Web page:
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Job offerers and job seekers: the power dynamics of the job market

I remember some years ago, a friend of mine fuming for a job offer he had received.

He was at a bar, and this guy who had just received a bunch of VC money told him:

Job Offerer: Man, if you need a job, I will give you one

To my friend, a driven guy with his goal set on his own recruitment company, it was offensive that this dude would go to him and "offer a job". As if my friend didn't have a job already, or as if he needed this random guy in a bar to find him a job.

Now, to be sure, the way that guy had phrased the offer was particularly offensive.
Just look at it:

  • If you need A job = it implied my friend was gonna get any job coming his way, instead of carefully selecting what he liked, what fit within his goals, and what type of people he was gonna work with -which is the way high-value men approach the job market-
  • I will give you one = I have the power of giving jobs to people, and I selected you (consider yourself lucky)

These types of job offers are huge power moves, and the work-equivalent of sexual objectification. Except they are objectifying you not sexually, but as a repleceable laborer who should feel lucky for the power mover's magnanimity.

You must reject all job offers delivered with a similar tone.
They are demeaning for you, and you are giving all your power away to an asshole.

The Power Dynamics of Job Seeking

Luckily, most job offers are not like the above one.

But still, there are important power relations between job givers and job seekers.
And the normal power dynamics is that the job giver is the power up, and the job seeker is the power down.

That's why, when I interviewed for jobs, I often dropped hints or outright stated that I didn't really need a job. That always helped me to rebalance the power relation -and also increased the odds they'd want me-.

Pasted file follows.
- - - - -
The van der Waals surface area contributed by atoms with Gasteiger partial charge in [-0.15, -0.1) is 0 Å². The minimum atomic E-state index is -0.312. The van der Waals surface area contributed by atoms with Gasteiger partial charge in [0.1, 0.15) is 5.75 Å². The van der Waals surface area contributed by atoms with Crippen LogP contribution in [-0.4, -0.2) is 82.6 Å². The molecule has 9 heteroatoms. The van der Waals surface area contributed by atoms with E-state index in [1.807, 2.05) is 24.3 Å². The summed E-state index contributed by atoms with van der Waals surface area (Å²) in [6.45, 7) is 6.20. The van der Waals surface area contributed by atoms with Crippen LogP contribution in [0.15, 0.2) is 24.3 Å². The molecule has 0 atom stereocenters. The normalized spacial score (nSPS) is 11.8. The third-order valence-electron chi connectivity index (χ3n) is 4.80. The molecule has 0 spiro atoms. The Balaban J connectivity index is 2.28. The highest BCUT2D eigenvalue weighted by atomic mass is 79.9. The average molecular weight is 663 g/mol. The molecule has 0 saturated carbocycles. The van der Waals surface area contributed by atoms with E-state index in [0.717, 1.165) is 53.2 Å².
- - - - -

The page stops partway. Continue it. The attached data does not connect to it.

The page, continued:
A good power position for job seekers to be in is interviewing while already having a job. That automatically says you don't need a job. You might want one, but don't strictly need it.
And just to further increase your negotiating power, say something like this:

You: Actually, I'm happy where I'm staying, I'm fast tracked to take more responsibility, and I think we're going to do great things. But I also love what you guys are doing here, especially the XYZ you've done. So I figured it wouldn't hurt to talk.

Now you put them in a position where they need to woo you away, and you also set a collaborative frame -one of the basic strategies for long-term power-.

The advice of interviewing at several companies at the same time, and letting the interviewer know, is also a good idea for the exact same reason: it decreases your need for the job, and it boosts your power.

The Psychology of Those Who Don't Like Being Offered Jobs

There are two types of people who are easily offended at job offers:

  1. Fiercely independent / high in power: they can't stand anyone having power or control over them and over their life and schedule (they can make for toxic employees)
  2. Driven people: they got their own goals, missions, and visions

Fiercely independent people will think:

"Who the f**k are you to think I need your job, and how on earth do you see me submitting to you, telling me what and when to do stuff?"

And people with their mission will think:

"What the f**k you think I'm doing, sitting on my ass waiting for your job? I barely got enough time to make my dream happen, let alone with you wasting my time"

This is the spirit the fuels entrepreneurship.

If you feel this way when someone offers you jobs, you shouldn't be working in a company. You will not like it, you might even resent your employer, and you will certainly find it difficult to give your best.

The Job Offerer Who Doesn't Get It

This is what this reader, who wanted to help me, didn't understand:

job offer email for lucio buffalmano

He was trying to be kind, but he was offering some random back-office podcast job to someone who's both fiercely independent and busy with his own mission.

Pitching a job to someone busy with his own vision and goal is like pitching a woman to a groom, at his wedding.
It's off-putting at best. If that guy was serious about his commitment, it's offensive to even imply he's gonna sway just because you're dangling a stale carrot -and all carrots look stale to someone who's steadfast on his own carrot-.